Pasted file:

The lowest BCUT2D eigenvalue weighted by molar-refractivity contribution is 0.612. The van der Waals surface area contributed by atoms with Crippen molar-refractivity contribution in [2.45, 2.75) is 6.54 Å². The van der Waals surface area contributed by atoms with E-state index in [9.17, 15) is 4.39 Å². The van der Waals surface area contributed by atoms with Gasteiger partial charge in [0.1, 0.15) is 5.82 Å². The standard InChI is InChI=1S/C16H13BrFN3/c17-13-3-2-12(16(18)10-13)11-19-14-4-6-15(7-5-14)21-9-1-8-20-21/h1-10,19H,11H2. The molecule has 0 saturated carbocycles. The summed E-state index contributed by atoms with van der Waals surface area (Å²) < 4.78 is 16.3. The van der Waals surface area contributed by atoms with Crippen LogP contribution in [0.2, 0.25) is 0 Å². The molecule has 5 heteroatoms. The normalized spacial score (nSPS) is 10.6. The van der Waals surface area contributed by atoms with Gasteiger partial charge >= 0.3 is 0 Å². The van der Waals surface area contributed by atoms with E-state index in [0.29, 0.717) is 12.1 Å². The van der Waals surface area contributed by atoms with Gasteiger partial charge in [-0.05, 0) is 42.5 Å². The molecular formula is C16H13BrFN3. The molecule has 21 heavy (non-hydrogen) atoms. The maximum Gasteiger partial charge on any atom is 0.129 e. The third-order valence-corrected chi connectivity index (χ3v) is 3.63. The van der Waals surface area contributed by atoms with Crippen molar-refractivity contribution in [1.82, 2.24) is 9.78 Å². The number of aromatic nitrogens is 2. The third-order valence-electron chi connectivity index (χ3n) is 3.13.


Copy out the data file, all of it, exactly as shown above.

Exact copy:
The lowest BCUT2D eigenvalue weighted by molar-refractivity contribution is 0.612. The van der Waals surface area contributed by atoms with Crippen molar-refractivity contribution in [2.45, 2.75) is 6.54 Å². The van der Waals surface area contributed by atoms with E-state index in [9.17, 15) is 4.39 Å². The van der Waals surface area contributed by atoms with Gasteiger partial charge in [0.1, 0.15) is 5.82 Å². The standard InChI is InChI=1S/C16H13BrFN3/c17-13-3-2-12(16(18)10-13)11-19-14-4-6-15(7-5-14)21-9-1-8-20-21/h1-10,19H,11H2. The molecule has 0 saturated carbocycles. The summed E-state index contributed by atoms with van der Waals surface area (Å²) < 4.78 is 16.3. The van der Waals surface area contributed by atoms with Crippen LogP contribution in [0.2, 0.25) is 0 Å². The molecule has 5 heteroatoms. The normalized spacial score (nSPS) is 10.6. The van der Waals surface area contributed by atoms with Gasteiger partial charge >= 0.3 is 0 Å². The van der Waals surface area contributed by atoms with E-state index in [0.29, 0.717) is 12.1 Å². The van der Waals surface area contributed by atoms with Gasteiger partial charge in [-0.05, 0) is 42.5 Å². The molecular formula is C16H13BrFN3. The molecule has 21 heavy (non-hydrogen) atoms. The maximum Gasteiger partial charge on any atom is 0.129 e. The third-order valence-corrected chi connectivity index (χ3v) is 3.63. The van der Waals surface area contributed by atoms with Crippen molar-refractivity contribution in [1.82, 2.24) is 9.78 Å². The number of aromatic nitrogens is 2. The third-order valence-electron chi connectivity index (χ3n) is 3.13.